We Are Living In Fall Fakes!

Break out the sweaters and boots, it’s Texas’ turn for the change of seasons. The heat reprieve is celebrated along with every other American fall tradition. But how many “Fall Fakes” are there that we don’t question or think about? A few…

Let’s start simple with the beloved pumpkin spice latte introduced a short 13 years ago by Starbucks. It wasn’t until 2015 that Starbucks actually put pumpkin puree in the drink. After years of questioning from consumers and posts from influential food bloggers, Starbucks refined their recipe to include actual pumpkin. Today, the drink contains a “pumpkin spice sauce,” which is made from sugar, condensed skim milk, pumpkin puree, natural flavors, salt, annatto and potassium sorbate. But is it real pumpkin?

Here’s where things get a bit confusing. Pumpkins belong to the squash group, otherwise known as the Cucurbita genus. Pumpkin, squash and gourds are common names for several types of species in the group. The pumpkin we traditionally think of as round, ribbed and bright orange is actually a few species in a list of many. What makes a good jack-o’-lantern pumpkin, doesn’t necessarily make a good baking pumpkin, and farmers have modified squash to meet the public demand. Most of the canned “pumpkin” on the market is actually a different type of squash. Yes, even the cans with the label 100 percent pumpkin are more than likely a tan colored elongated squash. Since the term pumpkin is a common name, there are no regulations to calling any type of squash a pumpkin. The squash varieties we consume, such as butternut squash, have a finer texture, less stringy flesh, and sweeter than a traditional Halloween pumpkin, making them more desirable for human consumption. This means, you are more accurately eating “squash pie” rather than pumpkin pie (unless you bake with the full real pumpkin)!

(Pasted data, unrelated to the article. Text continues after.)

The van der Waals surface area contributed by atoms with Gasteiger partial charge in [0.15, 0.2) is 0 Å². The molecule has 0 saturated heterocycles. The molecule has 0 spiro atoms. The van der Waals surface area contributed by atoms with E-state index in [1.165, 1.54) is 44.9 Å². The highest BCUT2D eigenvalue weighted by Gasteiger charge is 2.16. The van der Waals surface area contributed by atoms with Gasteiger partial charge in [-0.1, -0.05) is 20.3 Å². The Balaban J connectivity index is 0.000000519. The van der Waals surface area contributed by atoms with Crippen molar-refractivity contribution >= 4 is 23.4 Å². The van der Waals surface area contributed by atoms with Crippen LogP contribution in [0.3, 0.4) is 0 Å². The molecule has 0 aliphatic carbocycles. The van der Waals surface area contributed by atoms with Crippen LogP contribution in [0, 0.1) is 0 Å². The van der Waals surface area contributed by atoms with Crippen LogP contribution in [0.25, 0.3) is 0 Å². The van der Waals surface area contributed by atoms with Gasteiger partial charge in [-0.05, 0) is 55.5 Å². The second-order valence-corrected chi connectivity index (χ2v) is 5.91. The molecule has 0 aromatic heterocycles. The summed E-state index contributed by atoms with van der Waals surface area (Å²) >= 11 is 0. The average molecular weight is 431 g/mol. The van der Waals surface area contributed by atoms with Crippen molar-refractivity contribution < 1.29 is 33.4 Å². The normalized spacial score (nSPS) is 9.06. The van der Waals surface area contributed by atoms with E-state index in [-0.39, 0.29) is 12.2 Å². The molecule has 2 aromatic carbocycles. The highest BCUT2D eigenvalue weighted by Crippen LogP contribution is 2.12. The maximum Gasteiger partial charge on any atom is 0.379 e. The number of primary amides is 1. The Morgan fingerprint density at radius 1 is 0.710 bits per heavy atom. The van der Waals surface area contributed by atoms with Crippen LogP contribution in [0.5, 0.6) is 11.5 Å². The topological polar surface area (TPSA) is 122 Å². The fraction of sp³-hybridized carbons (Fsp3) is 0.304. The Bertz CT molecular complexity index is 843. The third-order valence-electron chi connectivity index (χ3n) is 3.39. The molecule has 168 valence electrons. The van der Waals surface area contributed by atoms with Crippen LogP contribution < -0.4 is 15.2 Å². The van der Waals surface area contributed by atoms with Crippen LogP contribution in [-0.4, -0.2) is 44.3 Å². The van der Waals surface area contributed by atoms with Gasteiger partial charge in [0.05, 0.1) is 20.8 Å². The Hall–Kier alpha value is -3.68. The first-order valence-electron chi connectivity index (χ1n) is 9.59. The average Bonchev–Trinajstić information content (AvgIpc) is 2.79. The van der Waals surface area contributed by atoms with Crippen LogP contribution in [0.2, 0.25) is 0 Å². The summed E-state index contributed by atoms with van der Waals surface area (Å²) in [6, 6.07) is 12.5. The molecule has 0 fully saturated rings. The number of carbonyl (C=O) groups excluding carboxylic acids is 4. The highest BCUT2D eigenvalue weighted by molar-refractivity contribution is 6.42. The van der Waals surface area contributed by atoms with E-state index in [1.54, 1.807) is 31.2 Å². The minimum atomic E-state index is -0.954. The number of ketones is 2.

Where are these pumpkins coming from? Most pumpkin patches in the DFW area do not grow their own pumpkins. Instead, traditional pumpkins are shipped from other states including the top three: Illinois, California and Ohio, as well as imported from Mexico. Transported pumpkins are then scattered around fields, parking lots or in boxes at local stores. Thousands of pumpkins are grown every year for the sole use of fulfilling our pumpkin carving tradition. The U.S. Department of Energy estimates about 1.3 billion pounds of pumpkins are produced every year, but most end up in the trash. When organic materials, such as jack-o’-lanterns, end up in a landfill, they decompose and produce methane gas, a harmful greenhouse gas that contributes to climate change. Reduce your environmental impact by composting your pumpkin waste. The seeds can be roasted in a low oven, and with a little bit of salt are a delicious healthy treat.

The last fall fake is perhaps the most perplexing. This time of year we demonize bats, spiders and snakes in Halloween celebrations. In the midst of scary portrayals of these species, we forget their environmental importance and instead pass down feelings of fear to children. These species are not the scary monsters we culturally associate them with, but instead are members of the community we should celebrate. Bats and spiders keep insect populations under control without the use of environmentally harmful pesticides, while snakes (both venomous and non venomous) control our rodent populations. The balance of the ecosystem can keep diseases at a minimum and maintain healthy environments for all living beings, including us. Most tall tales or myths about these species drive our thoughts. Vampire bats are a real species of bat, but they live in Africa and harvest nutrition to survive very similarly to how mosquitoes in our own backyards do. A bite from a vampire bat does not make you Team Edward.

This fall, use your curious mind to find out what’s in your favorite “pumpkin flavored” food and compost your jack-o’-lanterns. Resist the urge to demonize animals, or use them as an opportunity to educate others on the benefits of these species. There are more than 30 different species of bats in Texas (largest has a wingspan of about 21 inches) and all eat either insects or nectar, are not blind and navigate and communicate through echolocation.


As seen in the Katy Trail Weekly. 

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